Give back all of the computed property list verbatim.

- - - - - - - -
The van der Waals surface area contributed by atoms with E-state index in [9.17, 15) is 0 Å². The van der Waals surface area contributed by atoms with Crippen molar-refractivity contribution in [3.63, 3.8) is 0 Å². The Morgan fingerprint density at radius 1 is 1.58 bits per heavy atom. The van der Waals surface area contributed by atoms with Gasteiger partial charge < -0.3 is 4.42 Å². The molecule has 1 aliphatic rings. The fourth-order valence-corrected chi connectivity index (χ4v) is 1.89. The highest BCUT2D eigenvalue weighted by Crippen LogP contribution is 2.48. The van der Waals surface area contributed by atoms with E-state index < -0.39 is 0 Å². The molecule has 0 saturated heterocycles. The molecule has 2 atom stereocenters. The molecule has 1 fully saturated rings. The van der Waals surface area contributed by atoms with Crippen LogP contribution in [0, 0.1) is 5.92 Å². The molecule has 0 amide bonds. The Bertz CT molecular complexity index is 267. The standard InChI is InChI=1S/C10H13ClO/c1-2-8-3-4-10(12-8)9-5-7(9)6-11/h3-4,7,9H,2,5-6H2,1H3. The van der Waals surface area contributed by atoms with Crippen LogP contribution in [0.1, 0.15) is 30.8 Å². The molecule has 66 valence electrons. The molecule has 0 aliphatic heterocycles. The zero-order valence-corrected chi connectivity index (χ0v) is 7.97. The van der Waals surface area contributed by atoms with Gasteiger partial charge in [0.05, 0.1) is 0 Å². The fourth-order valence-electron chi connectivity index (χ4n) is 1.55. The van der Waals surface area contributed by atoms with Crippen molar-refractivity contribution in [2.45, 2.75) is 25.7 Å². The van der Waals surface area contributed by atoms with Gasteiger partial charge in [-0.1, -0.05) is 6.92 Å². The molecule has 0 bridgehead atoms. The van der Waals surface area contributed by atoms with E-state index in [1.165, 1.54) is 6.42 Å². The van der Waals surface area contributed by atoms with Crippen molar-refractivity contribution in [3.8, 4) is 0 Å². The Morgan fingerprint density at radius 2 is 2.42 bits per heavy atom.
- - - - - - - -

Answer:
The van der Waals surface area contributed by atoms with E-state index in [9.17, 15) is 0 Å². The van der Waals surface area contributed by atoms with Crippen molar-refractivity contribution in [3.63, 3.8) is 0 Å². The Morgan fingerprint density at radius 1 is 1.58 bits per heavy atom. The van der Waals surface area contributed by atoms with Gasteiger partial charge < -0.3 is 4.42 Å². The molecule has 1 aliphatic rings. The fourth-order valence-corrected chi connectivity index (χ4v) is 1.89. The highest BCUT2D eigenvalue weighted by Crippen LogP contribution is 2.48. The van der Waals surface area contributed by atoms with E-state index < -0.39 is 0 Å². The molecule has 0 saturated heterocycles. The molecule has 2 atom stereocenters. The molecule has 1 fully saturated rings. The van der Waals surface area contributed by atoms with Crippen LogP contribution in [0, 0.1) is 5.92 Å². The molecule has 0 amide bonds. The Bertz CT molecular complexity index is 267. The standard InChI is InChI=1S/C10H13ClO/c1-2-8-3-4-10(12-8)9-5-7(9)6-11/h3-4,7,9H,2,5-6H2,1H3. The van der Waals surface area contributed by atoms with Crippen LogP contribution in [0.1, 0.15) is 30.8 Å². The molecule has 66 valence electrons. The molecule has 0 aliphatic heterocycles. The zero-order valence-corrected chi connectivity index (χ0v) is 7.97. The van der Waals surface area contributed by atoms with Gasteiger partial charge in [0.05, 0.1) is 0 Å². The fourth-order valence-electron chi connectivity index (χ4n) is 1.55. The van der Waals surface area contributed by atoms with Crippen molar-refractivity contribution in [2.45, 2.75) is 25.7 Å². The van der Waals surface area contributed by atoms with Gasteiger partial charge in [-0.1, -0.05) is 6.92 Å². The molecule has 0 bridgehead atoms. The van der Waals surface area contributed by atoms with E-state index in [1.165, 1.54) is 6.42 Å². The van der Waals surface area contributed by atoms with Crippen molar-refractivity contribution in [3.8, 4) is 0 Å². The Morgan fingerprint density at radius 2 is 2.42 bits per heavy atom.